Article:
2012 CSA week 21October 24, 2012
2012 CSA week 21 October 24th
In The Box
2 lbs Cauliflower
1 bunch Parsnips
1-2 heads scraggly ‘PIC’ Romaine Lettuce
1 bunch Watermelon Radish
1 bunch French Breakfast Radish
1 bunch Russian Kale
1 lb Broccoli (Fremont, York, PAE, Catholic Charities, Green MicroGym, Multnomah only)
1 bunch Baby Fennel (Hawthorne and Sellwood only)
1/2 lb Pimente di Padron Peppers
2 Corno di Toro Peppers
2 Acorn Squash
The farm looks good today. I don’t always feel this way. When the farm is at its most fruitful it is generally at its most chaotic. It is nice to see the order returning as the slowing harvest makes time for clean up and organization. With several good rains behind us the lushness of the valley can be felt again, especially when set against the bright colors of the fall foliage. With four more weeks left for the weekly boxes, I can almost take that deep breath, the one that tells me we made it. Another season passed, another cycle complete, plant, tend, harvest, (lose mind, regain sanity,) plan.
A bumper crop of Cauliflower means you’ll find two pounds in your box today. It was one of those harvests that had us asking “How much cauliflower can we actually put in a box?” Two pounds seemed about right and we sent a lot out to our restaurant customers too. I’m always surprised from one week to the next what will be the in demand vegetable with chefs. This week baby parsnips and cauliflower topped the list with the Russian Kale up there too. It is rewarding to see restaurants embracing seasonal menus more and more as the years pass and I am grateful for the creativity of our chef customers when our availability list thins in the winter months. Be warned…..apparently the Corno di Toro sweet peppers have become jealous of the Padron’s occasional hotness and are putting out their own random spicy fruits! Ryder (4) discovered this while ‘helping’ the crew harvest in the greenhouse yesterday. He bravely continued to eat them relieved that the next few weren’t hot at all. The process of harvesting almost a quarter of an acre of parsnips by hand continues and some of you will find baby parsnips in your box today. We usually reserve these plate-able little treats for restaurants that like to roast them whole, but we had barely enough time to harvest and wash enough for the boxes yesterday.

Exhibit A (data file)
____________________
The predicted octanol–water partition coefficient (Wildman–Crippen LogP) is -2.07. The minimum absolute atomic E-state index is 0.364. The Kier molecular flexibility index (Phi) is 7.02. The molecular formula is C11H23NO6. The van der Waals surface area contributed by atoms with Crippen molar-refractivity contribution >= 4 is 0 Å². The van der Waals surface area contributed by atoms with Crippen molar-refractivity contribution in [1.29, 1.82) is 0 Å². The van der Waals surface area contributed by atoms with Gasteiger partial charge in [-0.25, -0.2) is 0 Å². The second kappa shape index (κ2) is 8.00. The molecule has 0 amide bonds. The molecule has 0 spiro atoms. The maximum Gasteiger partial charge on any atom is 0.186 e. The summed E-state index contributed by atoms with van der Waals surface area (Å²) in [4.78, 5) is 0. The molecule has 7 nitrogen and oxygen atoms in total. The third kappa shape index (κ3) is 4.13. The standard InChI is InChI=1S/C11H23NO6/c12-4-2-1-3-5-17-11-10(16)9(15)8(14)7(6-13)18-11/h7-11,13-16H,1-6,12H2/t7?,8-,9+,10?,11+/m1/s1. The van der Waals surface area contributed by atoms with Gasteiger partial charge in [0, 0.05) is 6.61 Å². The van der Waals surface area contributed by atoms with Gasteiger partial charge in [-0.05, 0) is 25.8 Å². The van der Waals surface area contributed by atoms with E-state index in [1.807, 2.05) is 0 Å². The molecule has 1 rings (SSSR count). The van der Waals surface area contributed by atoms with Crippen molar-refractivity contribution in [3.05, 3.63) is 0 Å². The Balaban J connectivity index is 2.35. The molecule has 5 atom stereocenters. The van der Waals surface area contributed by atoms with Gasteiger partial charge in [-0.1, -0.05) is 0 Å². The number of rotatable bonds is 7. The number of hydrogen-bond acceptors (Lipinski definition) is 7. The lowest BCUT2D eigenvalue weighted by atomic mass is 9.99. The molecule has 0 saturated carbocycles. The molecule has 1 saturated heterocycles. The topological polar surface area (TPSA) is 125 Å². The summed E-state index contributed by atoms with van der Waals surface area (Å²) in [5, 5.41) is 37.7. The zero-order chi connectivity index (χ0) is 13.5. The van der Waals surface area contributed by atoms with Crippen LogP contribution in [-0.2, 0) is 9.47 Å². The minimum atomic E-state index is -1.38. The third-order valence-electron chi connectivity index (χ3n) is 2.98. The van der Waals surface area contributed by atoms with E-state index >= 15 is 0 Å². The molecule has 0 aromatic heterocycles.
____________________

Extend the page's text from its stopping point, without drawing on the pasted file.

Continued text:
CROP NOTES AND RECIPES
1. Steam a whole head of cauliflower until it is al dente.
2. Transfer to a shallow dish or broiler-safe container.
3. “Frost” the head of cauliflower with a Dijon-style mustard with herbs mixed in. (or a mustard of your choice)
4. Use the mustard as “glue to adhere your choice of grated cheese.
5. Put under broiler briefly until the cheese is bubbly.
6. Serve immediately.
Whole Wheat Pasta with Cauliflower, Walnuts, and Ricotta Salata from Chez Panisse Vegetables by Alice Waters
2 heads cauliflower
1 medium onion
4 cloves garlic
1 pound whole wheat pasta
extra-virgin olive oil
salt and pepper
1 pinch red peppers flakes
white wine vinegar
½ cup toasted walnuts
4 ounces ricotta salata or feta cheese
Put a large pot of water on to boil. Cut the cauliflower into small flowerets. Peel the onion and slice it very thin. Peel and finely chop the garlic. Put the pasta on to cook. Saute the cauliflower in olive oil in a large saute pan. When the cauliflower begins to soften, season with salt and pepper and add the sliced onion and red pepper flakes. Saute over medium to high heat until the vegetables are brown and tender. The cauliflower should still be slightly crunchy and should not taste steamed. Add the garlic and remove from the heat, tossing and stirring so the garlic doesn’t burn; if it starts to brown, add a splash of water. Add few drops each of vinegar and lemon juice and the toasted walnuts. Taste and correct the seasoning. When the pasta is done, drain and add to the cauliflower, adding enough extra-virgin olive oil to coat the pasta thoroughly, toss together, and serve, with the cheese crumbled over the dish.
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